The Killing Tree

The Killing Tree


It was situated in the middle of a campus courtyard, surrounded by lush green grass and students milling around on cobble pathways. The tree itself seemed a mile tall, when one would stand under it with their head tilted back to observe it in it’s full beauty – as the victims often did. Sometimes families would bring their little kids and they would climb, swinging to and fro on the old, sturdy branches. And often, two lovers would sit underneath the thick foliage and have a romantic picnic of some sort.

This all happened during the day, when the white sun rose and shined down on the lone tree. There wasn’t another one in sight, just the old maple in the very middle of the grassy area, a good ways away from the walkways on which the victims would stray away from.

But when the moon came up and the stars flickered overhead, the killer would come out. With a gleam in his eye and a knife in his back left pocket, the man would make his way to the exit of the building, avoiding the janitors whose schedule he had so carefully memorized. He would always stay late at the school, the nights he decided to play predator, hiding in his classroom until the clock struck ten. One of the janitors would always come to clean his room, and he would feign grading on his laptop, “Just grading more reports!” he would say cheerily before they had a chance to question him. He knew they were suspicious, and soon he would have to change his ways. But for now, it was working.

He walked outside, in his black suit, feet making not the slightest trace of noise as he sneaked across the grass and into the gloom of the tree. The man crouched behind the large trunk, barely wide enough to conceal him. He knew just how to curl up to avoid being seen.

The professor had overheard that two students of his would be having a date tonight – to “watch the stars,” as they all said. It was always the same thing.

They arrived at exactly ten-thirty, the girl holding flowers and the boy carrying a picnic basket and blanket. The sight brought the killer memories of his last murder – the boy screaming and the girl lying dead on the crimson grass – and he smiled involuntarily before resuming his serious mask.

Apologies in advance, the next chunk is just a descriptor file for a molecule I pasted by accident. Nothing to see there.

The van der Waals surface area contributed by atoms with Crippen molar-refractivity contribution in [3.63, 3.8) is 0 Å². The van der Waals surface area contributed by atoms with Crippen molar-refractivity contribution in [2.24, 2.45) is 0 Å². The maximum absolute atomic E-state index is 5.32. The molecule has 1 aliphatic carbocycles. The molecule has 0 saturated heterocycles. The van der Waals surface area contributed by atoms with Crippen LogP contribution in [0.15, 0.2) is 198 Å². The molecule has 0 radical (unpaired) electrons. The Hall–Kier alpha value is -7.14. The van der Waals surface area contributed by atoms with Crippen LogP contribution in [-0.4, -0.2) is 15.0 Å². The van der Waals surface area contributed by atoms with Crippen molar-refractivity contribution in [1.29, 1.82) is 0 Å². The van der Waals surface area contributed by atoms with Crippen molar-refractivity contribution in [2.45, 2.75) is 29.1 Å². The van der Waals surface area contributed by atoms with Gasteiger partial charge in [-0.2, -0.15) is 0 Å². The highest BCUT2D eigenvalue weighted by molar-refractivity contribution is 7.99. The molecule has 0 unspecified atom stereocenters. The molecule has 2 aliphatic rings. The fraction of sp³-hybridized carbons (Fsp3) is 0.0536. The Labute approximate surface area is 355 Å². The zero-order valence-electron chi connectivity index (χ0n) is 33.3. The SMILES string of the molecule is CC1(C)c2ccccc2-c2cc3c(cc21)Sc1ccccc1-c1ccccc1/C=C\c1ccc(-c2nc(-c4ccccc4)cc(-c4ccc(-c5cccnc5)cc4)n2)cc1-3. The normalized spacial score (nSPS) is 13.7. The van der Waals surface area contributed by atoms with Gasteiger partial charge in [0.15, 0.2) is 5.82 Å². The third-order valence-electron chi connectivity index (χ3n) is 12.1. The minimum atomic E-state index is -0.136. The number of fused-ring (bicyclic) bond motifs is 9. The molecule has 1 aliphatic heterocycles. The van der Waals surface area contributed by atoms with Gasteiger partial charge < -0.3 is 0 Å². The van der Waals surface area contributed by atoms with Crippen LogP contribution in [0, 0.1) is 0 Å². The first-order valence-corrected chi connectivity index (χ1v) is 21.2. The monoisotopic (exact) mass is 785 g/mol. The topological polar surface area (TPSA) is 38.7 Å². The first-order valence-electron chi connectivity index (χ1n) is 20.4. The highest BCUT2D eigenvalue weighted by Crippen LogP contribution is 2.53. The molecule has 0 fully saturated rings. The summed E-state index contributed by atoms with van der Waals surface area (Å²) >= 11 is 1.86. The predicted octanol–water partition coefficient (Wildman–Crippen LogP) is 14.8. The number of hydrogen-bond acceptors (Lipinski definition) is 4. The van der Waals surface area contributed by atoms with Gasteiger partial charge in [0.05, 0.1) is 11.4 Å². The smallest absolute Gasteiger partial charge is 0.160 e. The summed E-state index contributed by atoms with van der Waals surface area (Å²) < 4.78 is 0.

He waited for a good fifteen minutes before he decided the time was right. The couple had eaten and were holding hands and watching the stars. The professor inched the knife out of his pocket, and made his way round the trunk on the tips of his feet, his arms out in front of him, his hand not holding the knife clawed up like a savage beasts’. He peered around the bark and saw them lean in for a kiss, and he lunged.

The knife went into the girl’s back, right between the shoulder blades, and she let out a brief scream before the killer twisted the knife to end it all. She fell onto her boyfriend, who looked up in terror. The professor made like he was going to kill him too, although he had no intentions of such things. The boy ran away into the night, leaving the girl bleeding out on the now blood red grass.

The professor laughed to himself, before scooping up the girl and taking her into the woods right next to the college. His smile vanished after he buried her as he thought of his first date underneath the killing tree: he was so, so in love, but she didn’t feel the same way. He wished he could have killed her that night, but his current deeds would have to suffice.

About Olivia Rowland 430 Articles

Olivia Rowland is a sophomore at Clayton A. Bouton High School.